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Buke of the Howlat
Richard [de] Holland
All thus our ladye they lofe, with liking and list
Menstralis and musicians mo than I mene may,
The psaltery, the citholis, the soft cytharist,
The croude, and the monycordis, the gythornis gay,
The rote, and the recordour, the ribup, and rist,
The trump, and the taburn, the tympane but tray;
The dulsate, and the dulsacordis, the schalm of assay;
The amyable organis usit full oft,
Clarions loude knelis,
Portativis and bellis,
Cymbaclanis in the cellis
That soundis so soft.
is preserved in two manuscripts, the Asloan, dating from about 1515, and the Bannatyne, written in 1568. The poem is 60-70 years older than the earlier manuscript. It is a comic allegory telling a comic fable of an owl's borrowed feathers, his pride and ultimate fall, and a bird parliament which decides his fate.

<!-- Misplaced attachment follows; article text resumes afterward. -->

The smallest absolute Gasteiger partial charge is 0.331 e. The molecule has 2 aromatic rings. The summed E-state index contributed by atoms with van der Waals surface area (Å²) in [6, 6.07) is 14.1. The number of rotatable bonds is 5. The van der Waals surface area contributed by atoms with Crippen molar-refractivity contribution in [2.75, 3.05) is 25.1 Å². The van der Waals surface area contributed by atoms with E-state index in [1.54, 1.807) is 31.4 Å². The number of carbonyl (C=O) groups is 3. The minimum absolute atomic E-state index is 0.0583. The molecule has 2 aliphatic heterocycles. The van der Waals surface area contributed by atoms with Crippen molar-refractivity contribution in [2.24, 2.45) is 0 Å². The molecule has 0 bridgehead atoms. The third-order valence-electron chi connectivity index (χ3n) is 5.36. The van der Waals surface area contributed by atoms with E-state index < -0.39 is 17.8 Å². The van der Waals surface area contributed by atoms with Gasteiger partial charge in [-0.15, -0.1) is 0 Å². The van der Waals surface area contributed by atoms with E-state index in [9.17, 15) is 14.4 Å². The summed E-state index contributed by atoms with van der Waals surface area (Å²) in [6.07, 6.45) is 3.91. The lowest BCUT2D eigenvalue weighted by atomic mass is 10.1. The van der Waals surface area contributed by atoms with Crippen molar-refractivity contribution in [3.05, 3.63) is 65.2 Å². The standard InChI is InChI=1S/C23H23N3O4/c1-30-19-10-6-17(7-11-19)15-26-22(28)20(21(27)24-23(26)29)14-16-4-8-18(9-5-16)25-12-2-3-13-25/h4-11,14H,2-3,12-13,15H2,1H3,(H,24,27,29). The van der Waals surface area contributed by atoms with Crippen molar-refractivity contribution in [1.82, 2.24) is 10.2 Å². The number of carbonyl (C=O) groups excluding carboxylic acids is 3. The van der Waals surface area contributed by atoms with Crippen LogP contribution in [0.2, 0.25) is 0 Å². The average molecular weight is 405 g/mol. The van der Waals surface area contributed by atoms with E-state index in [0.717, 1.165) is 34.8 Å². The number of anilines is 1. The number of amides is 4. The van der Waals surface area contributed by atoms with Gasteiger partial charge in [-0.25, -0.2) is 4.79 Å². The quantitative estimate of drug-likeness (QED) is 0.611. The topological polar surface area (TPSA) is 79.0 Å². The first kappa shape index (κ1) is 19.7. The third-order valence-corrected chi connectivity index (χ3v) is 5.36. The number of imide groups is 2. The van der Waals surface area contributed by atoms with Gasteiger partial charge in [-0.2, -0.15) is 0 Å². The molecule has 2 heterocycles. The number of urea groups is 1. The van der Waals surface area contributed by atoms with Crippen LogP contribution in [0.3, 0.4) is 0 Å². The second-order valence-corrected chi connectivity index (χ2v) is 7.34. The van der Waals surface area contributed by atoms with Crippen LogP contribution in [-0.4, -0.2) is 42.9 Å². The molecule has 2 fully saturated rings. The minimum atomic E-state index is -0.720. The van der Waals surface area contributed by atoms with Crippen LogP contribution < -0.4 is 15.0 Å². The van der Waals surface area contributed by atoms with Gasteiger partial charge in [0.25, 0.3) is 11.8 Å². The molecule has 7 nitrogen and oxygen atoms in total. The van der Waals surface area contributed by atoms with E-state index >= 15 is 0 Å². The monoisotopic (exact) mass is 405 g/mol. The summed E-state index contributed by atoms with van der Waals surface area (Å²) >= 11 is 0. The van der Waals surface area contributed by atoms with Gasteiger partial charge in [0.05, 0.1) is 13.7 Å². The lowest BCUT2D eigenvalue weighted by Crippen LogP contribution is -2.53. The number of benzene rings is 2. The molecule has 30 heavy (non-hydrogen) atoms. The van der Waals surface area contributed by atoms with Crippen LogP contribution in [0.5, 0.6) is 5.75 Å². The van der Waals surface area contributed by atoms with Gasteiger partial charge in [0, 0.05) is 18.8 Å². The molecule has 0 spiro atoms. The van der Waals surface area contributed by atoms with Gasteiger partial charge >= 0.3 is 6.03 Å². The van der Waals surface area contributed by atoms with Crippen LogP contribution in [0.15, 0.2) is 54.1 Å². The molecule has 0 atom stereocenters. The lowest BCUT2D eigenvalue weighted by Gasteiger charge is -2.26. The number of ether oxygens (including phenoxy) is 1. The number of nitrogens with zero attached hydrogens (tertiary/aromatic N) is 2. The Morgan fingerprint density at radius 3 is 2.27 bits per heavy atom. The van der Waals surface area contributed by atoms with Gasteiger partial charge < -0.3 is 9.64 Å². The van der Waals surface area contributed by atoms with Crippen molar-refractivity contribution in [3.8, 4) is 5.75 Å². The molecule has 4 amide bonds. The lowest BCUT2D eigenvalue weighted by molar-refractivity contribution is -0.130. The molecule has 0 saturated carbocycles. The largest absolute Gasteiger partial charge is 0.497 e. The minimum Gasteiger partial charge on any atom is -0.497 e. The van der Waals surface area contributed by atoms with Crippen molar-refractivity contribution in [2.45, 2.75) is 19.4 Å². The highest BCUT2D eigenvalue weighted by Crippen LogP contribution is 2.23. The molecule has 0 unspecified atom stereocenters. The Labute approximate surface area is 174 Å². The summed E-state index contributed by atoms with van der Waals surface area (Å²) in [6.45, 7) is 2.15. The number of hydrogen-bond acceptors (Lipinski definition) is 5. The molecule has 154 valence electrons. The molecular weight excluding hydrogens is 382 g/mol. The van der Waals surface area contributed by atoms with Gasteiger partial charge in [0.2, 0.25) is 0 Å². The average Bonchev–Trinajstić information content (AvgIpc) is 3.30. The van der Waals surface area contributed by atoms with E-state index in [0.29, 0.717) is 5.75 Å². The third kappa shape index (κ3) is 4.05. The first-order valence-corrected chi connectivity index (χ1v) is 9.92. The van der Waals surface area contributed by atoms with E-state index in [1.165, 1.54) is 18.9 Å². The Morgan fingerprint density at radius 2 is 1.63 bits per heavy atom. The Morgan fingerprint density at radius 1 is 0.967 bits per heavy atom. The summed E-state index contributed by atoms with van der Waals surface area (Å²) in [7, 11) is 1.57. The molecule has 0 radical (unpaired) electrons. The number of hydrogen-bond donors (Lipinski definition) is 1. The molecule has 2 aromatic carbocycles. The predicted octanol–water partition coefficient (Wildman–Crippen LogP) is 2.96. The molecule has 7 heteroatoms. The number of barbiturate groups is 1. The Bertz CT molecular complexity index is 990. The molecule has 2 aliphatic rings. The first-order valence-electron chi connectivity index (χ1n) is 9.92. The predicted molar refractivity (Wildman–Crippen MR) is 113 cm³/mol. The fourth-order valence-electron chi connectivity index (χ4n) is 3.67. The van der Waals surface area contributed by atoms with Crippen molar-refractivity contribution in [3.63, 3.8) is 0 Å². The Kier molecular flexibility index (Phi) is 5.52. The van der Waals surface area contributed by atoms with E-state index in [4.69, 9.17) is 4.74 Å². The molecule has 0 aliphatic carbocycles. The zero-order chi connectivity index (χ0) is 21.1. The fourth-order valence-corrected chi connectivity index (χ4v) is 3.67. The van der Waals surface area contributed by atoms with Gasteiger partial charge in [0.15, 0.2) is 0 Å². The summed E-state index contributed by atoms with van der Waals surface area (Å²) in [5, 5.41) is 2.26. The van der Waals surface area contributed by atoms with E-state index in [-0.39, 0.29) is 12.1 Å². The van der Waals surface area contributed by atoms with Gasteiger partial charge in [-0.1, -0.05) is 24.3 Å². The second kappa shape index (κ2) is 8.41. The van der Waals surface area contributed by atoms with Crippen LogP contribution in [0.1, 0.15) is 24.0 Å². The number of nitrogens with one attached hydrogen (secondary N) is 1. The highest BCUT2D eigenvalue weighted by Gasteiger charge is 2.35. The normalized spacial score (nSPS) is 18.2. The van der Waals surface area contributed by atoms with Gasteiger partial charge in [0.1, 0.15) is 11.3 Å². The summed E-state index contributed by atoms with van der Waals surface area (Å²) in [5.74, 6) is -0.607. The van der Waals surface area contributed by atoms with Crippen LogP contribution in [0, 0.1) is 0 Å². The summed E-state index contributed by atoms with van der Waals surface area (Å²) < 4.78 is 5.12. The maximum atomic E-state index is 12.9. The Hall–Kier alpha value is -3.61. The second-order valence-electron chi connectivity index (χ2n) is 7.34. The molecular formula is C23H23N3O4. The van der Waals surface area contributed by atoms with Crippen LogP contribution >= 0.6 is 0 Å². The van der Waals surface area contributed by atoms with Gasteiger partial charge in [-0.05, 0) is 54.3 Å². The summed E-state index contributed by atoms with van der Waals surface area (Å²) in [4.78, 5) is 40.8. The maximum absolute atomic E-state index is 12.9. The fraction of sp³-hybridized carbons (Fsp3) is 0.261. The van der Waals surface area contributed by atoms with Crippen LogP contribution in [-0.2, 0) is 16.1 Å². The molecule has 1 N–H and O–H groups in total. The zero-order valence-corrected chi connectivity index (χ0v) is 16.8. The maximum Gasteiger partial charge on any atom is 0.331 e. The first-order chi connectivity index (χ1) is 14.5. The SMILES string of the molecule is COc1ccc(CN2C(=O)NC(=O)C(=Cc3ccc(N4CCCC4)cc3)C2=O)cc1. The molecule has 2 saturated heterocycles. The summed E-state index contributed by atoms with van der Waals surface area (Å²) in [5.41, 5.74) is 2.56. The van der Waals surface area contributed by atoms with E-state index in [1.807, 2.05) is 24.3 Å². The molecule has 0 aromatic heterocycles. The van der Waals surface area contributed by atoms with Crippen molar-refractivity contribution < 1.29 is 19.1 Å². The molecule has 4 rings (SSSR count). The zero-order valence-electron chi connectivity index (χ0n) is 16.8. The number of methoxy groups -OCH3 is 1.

Holland was a Scottish writer, secretary or chaplain to Archibald Douglas, Earl of Moray (c. 1450) and rector of Halkirk, near Thurso. He was afterwards rector of Abbreochy, Loch Ness, and later held a chantry in the cathedral of Norway. He was an ardent partisan of the Douglases, and on their over-throw retired to Orkney and later to Shetland.
Welch (1911/1961: 11-12)
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